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Importance of Matching Funds for a CTSA Grant

Posted on June 27, 2013

Securing matching funds helped strengthen the case for a Clinical and Translational Science Award (CTSA) grant, asserts Marschall Runge (bio).


A really important part for NIH was that you have institutional matching funds. When we initially put in our grant, we had about a one for four match, so for every NIH dollar we were only putting in 25 cents.

We thought that was part of our grant not getting better reviewed because the best grants were a one to one match and so through a bunch of partnerships at UNC and some throughout the state we were able to put together a one to one match last time and this time. So NIH for its $12 million a year gets $24, $25 million a year worth of research infrastructure support. And this spans everything from a lab-based investigator developing a new assay, trying to figure out what it takes to make that a clinically appropriate assay, to people who have — to investigators who have ideas on how to develop clinical trials and how to better control — better enhance clinical trial enrollment, to the kind of dissemination research I just gave you an example of.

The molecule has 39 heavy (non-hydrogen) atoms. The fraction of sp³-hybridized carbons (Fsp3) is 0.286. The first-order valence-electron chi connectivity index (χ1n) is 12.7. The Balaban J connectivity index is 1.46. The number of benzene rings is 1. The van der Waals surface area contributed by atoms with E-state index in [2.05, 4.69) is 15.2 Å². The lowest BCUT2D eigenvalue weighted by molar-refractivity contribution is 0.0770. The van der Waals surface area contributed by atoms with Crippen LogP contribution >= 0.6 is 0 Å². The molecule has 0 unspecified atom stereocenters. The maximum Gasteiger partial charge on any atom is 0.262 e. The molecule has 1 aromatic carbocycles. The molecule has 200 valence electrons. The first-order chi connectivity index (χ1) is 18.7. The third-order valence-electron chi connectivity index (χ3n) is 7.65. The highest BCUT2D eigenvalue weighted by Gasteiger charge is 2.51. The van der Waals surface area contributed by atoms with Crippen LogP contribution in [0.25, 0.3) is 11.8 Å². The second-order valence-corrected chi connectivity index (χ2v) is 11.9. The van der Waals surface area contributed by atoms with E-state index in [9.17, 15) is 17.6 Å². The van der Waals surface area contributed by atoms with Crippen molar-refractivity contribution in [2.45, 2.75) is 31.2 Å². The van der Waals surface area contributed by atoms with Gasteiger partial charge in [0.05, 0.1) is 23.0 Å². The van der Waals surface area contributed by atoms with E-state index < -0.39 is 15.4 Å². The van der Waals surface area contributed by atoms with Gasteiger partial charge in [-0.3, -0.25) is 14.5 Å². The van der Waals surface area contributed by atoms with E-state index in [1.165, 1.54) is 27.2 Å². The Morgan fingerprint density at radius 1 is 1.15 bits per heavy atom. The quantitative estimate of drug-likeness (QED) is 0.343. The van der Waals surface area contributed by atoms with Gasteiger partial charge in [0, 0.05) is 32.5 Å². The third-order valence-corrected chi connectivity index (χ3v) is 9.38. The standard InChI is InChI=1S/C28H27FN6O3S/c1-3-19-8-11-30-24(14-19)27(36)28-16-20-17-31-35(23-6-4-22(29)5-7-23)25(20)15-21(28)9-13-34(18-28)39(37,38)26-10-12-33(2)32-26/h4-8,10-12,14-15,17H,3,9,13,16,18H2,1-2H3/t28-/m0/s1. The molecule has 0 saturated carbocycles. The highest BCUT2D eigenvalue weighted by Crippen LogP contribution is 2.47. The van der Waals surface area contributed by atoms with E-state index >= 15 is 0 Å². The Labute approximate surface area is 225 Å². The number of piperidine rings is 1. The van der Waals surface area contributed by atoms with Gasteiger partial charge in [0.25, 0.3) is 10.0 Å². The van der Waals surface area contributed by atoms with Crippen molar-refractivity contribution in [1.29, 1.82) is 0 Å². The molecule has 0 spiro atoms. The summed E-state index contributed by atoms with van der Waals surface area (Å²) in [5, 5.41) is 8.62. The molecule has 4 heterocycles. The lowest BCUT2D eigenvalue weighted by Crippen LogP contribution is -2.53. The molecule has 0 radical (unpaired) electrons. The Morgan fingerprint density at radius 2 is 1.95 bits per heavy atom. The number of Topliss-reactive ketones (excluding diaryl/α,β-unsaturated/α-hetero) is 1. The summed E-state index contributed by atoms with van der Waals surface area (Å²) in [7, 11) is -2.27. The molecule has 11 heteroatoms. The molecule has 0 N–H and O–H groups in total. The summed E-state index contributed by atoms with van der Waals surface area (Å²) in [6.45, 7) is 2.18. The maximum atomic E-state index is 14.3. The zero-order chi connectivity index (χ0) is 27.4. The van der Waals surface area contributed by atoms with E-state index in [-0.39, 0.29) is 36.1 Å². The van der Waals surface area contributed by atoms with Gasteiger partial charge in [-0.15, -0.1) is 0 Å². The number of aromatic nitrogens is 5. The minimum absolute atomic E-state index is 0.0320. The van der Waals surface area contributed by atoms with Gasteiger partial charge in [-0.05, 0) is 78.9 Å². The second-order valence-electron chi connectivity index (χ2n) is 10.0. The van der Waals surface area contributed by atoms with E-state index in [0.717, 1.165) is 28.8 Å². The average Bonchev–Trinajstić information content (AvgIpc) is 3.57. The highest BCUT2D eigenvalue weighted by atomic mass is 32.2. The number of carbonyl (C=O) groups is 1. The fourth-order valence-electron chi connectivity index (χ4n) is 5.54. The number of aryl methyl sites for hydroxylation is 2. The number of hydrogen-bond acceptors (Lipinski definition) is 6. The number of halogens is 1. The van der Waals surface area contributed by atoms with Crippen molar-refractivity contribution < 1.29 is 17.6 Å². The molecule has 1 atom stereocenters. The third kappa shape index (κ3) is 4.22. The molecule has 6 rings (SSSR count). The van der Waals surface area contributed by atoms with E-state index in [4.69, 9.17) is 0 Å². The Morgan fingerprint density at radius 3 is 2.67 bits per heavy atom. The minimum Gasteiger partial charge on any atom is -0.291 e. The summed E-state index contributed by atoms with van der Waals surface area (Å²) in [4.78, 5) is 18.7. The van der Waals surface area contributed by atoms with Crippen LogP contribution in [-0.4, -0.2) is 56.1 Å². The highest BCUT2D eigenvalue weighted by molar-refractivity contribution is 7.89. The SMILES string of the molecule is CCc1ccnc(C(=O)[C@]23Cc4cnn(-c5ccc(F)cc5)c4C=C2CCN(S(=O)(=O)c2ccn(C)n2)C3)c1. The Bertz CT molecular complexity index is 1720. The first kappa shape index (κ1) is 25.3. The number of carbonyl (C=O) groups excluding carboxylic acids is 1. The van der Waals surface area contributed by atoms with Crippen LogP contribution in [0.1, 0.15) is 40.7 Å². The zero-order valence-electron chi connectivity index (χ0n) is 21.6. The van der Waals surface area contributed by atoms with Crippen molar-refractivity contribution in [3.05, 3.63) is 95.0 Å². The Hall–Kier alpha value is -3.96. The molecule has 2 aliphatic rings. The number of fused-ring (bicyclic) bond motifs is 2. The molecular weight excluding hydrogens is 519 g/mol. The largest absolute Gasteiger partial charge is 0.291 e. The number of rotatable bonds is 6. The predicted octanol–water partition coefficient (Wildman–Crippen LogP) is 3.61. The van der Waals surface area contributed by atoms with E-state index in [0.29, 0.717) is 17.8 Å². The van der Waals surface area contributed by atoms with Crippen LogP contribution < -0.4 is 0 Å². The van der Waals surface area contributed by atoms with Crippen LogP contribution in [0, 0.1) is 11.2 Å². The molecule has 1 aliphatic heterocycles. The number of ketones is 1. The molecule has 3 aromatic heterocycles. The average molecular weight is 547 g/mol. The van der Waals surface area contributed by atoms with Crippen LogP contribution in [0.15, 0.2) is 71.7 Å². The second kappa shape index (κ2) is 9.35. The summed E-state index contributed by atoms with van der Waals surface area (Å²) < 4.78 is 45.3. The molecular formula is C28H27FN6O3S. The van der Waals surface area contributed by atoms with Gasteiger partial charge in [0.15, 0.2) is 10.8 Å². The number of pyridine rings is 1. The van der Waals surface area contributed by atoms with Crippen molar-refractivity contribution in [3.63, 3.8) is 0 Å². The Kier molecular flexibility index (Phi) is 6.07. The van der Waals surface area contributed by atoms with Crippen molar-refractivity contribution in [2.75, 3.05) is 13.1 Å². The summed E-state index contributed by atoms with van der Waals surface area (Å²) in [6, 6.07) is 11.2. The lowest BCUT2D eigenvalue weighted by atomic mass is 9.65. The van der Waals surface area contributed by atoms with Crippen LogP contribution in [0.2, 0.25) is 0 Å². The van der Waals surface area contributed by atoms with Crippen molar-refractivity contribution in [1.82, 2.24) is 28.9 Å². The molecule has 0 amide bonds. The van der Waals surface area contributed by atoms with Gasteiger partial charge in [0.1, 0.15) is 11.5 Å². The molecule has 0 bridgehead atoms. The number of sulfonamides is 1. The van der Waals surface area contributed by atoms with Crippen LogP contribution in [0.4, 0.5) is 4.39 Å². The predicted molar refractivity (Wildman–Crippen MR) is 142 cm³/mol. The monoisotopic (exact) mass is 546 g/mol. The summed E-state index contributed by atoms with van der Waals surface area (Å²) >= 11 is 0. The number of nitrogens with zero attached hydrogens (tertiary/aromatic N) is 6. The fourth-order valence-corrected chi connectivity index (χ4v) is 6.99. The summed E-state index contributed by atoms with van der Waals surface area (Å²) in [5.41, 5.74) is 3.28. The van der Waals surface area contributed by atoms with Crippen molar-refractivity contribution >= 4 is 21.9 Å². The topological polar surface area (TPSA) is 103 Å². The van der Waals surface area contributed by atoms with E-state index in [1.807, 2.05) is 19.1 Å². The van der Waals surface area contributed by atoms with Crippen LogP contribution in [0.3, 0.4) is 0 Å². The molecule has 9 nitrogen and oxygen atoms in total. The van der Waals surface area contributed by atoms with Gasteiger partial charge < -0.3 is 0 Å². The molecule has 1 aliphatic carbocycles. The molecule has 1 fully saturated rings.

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Excerpted from interview with researcher in 2013 at the North Carolina Translational & Clinical Sciences Institute.

The North Carolina Translational and Clinical Sciences (NC TraCS) Institute is the integrated home of the Clinical and Translational Science Awards (CTSA) program at the University of North Carolina at Chapel Hill. It is supported through the NIH's National Center for Advancing Translational Sciences (NCATS) grant ULTR000083.


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